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The debate over whether or not Newton should discontinue running its own health insurance program for municipal and school employees in favor of this seemingly varied menu of health insurance coverage plans offered through Massachusetts Group Insurance Commission, dates back at least eight years to when Setti Warren was first running for mayor.

And it has resurfaced now as one of the few instances where Scott Lennon and Ruthanne Fuller sharply disagree.

Back in 2009, both Warren and his opponent State Rep. Ruth Balser were both open to moving city and school workers to the GIC if it provided significant budget savings, with Warren stressing that negotiating with unions on the campaign trail “should not happen.”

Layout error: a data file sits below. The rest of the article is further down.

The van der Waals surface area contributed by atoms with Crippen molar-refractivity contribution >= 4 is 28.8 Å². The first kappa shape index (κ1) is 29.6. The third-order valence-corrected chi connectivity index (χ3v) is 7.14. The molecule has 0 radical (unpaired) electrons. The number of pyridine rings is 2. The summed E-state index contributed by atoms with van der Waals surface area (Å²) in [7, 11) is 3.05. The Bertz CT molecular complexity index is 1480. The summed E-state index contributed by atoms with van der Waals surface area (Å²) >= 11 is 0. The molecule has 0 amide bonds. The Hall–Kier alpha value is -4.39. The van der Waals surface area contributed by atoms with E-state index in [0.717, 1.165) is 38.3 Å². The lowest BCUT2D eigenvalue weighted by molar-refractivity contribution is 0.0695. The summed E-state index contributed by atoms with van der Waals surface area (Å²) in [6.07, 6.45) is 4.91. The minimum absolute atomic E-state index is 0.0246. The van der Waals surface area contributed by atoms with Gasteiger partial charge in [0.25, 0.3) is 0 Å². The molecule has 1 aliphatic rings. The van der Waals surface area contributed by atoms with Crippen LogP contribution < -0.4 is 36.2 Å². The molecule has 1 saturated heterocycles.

Here’s what the candidates had to say on NewTV…

 

Eight years later, city and school workers are still on a city-run insurance plan. But with union contract talks on the next mayor’s to-do list, talk about escalating health care costs have once again reignited a discussion about joining these cities, towns and school districts by switching to the GIC. 

However, this time only Fuller has taken the position Warren and Balser took eight years ago, telling me last week: “I will not take the GIC off the table. It is possible that it will provide more options for our employees and a lower cost. “

In contrast Lennon says, if elected, the GIC would be off the table, saying he thinks he can get the unions (all of whom have endorsed Lennon) to keep costs down by “working together.”

Here’s the key part of our discussion…

Who’s right? Should the state GIC be off the table from collective bargaining as Lennon argues?  Or is Fuller right when she says it needs to be an option that’s on the table during negotiations?   

 







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